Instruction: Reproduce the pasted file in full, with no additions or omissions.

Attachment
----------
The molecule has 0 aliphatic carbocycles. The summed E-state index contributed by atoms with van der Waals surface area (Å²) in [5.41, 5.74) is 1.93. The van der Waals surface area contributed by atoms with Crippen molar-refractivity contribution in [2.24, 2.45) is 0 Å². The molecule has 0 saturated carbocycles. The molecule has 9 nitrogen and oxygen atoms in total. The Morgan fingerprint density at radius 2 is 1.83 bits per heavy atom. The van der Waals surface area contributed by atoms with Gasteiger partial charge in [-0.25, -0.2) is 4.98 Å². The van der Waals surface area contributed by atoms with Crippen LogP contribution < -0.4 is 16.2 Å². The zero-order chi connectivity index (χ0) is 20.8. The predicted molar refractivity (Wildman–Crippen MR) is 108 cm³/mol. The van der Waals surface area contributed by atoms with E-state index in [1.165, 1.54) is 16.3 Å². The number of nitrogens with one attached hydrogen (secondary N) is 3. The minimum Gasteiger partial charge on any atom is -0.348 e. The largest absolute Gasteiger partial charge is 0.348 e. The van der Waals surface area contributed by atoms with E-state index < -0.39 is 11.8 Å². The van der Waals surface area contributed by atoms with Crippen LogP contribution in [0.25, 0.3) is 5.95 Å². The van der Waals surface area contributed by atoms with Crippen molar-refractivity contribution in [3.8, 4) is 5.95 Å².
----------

The molecule has 0 aliphatic carbocycles. The summed E-state index contributed by atoms with van der Waals surface area (Å²) in [5.41, 5.74) is 1.93. The van der Waals surface area contributed by atoms with Crippen molar-refractivity contribution in [2.24, 2.45) is 0 Å². The molecule has 0 saturated carbocycles. The molecule has 9 nitrogen and oxygen atoms in total. The Morgan fingerprint density at radius 2 is 1.83 bits per heavy atom. The van der Waals surface area contributed by atoms with Gasteiger partial charge in [-0.25, -0.2) is 4.98 Å². The van der Waals surface area contributed by atoms with Crippen LogP contribution < -0.4 is 16.2 Å². The zero-order chi connectivity index (χ0) is 20.8. The predicted molar refractivity (Wildman–Crippen MR) is 108 cm³/mol. The van der Waals surface area contributed by atoms with E-state index in [1.165, 1.54) is 16.3 Å². The number of nitrogens with one attached hydrogen (secondary N) is 3. The minimum Gasteiger partial charge on any atom is -0.348 e. The largest absolute Gasteiger partial charge is 0.348 e. The van der Waals surface area contributed by atoms with E-state index < -0.39 is 11.8 Å². The van der Waals surface area contributed by atoms with Crippen LogP contribution in [0.25, 0.3) is 5.95 Å². The van der Waals surface area contributed by atoms with Crippen molar-refractivity contribution in [3.8, 4) is 5.95 Å².